- The Washington Times - Monday, January 13, 2003

DECATUR, Ga. (AP) Jason Johnston took a job at mostly black Midway Elementary School in hopes he could make a difference with the children who needed him most.
But Mr. Johnston, one of only a handful of white teachers at the school, decided to leave after less than a year, disillusioned by pupils who struggled, parents who weren't involved and the constant pressure to meet state achievement standards.
"It wasn't what I expected," explains Mr. Johnston, who now teaches high-performing fourth-graders at a wealthy, mostly white Atlanta school.
"It's not because of race issues," he says. "It's about where you feel comfortable."
Mr. Johnston is part of an exodus, that some see as troubling, of white teachers from black schools.
Three Georgia State University professors found that during the late 1990s white elementary school teachers in Georgia were much more likely to quit at schools with higher proportions of black students.
After the 1999-2000 school year, 31 percent of white teachers quit their jobs at schools where the student population was more than 70 percent black, and those who changed jobs went to schools that served lower proportions of black and poor pupils.
"The race of the student body is the driving factor behind teacher turnover," the researchers wrote. Other studies have found increasing numbers of white teachers leaving public schools in California, New York, Texas and North Carolina but only the Georgia State study singled out how race factored into the phenomenon.
Many Georgia teachers say they felt pressured to leave low-performing schools after the state passed an education reform law that tied teacher pay to test scores. Still, the study found that white teachers were leaving predominantly black schools even in the Atlanta city and suburban DeKalb County districts that were among the state's highest paying.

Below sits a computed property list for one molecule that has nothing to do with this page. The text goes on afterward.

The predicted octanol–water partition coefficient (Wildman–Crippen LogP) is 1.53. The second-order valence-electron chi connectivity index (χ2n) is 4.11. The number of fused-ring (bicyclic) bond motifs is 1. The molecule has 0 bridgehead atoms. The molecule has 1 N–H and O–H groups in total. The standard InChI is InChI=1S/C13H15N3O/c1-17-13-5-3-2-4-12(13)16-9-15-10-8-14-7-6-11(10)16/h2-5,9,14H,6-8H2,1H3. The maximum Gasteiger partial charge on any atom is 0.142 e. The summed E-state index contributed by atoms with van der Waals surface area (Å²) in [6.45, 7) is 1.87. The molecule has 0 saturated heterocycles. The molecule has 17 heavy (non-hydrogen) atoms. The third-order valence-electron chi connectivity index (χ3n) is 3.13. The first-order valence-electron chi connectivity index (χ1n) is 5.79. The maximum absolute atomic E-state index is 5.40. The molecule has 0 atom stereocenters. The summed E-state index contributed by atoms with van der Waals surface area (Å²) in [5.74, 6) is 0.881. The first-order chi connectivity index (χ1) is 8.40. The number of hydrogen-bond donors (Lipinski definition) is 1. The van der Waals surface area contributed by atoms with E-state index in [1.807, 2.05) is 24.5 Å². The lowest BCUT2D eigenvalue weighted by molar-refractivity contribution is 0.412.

"It's discouraging," says study co-author Ben Scafidi, an assistant professor of economics, public administration and urban studies. "And the most depressing part is our evidence suggests that even large wage increases won't help."
But John Evans, president of the DeKalb County chapter of the National Association for the Advancement of Colored People, says no one should be surprised to see young white teachers leave for the suburbs after a year or two. Many teachers, especially young women, are scared of black neighborhoods and don't want to be there after dark, he says.
Mr. Evans rejects the idea that black schools can't be successful without white teachers. If they don't want to be there, then let them go, he says.
However, there simply aren't enough black teachers to go around. Only 20 percent of Georgia teachers are black, but black students make up 40 percent of the public school population.
That means high teacher turnover at black schools, which hurts the quality of instruction, Mr. Scafidi says. Schools that have a lot of teaching positions to fill every year can't be as selective. They also wind up with more inexperienced teachers.

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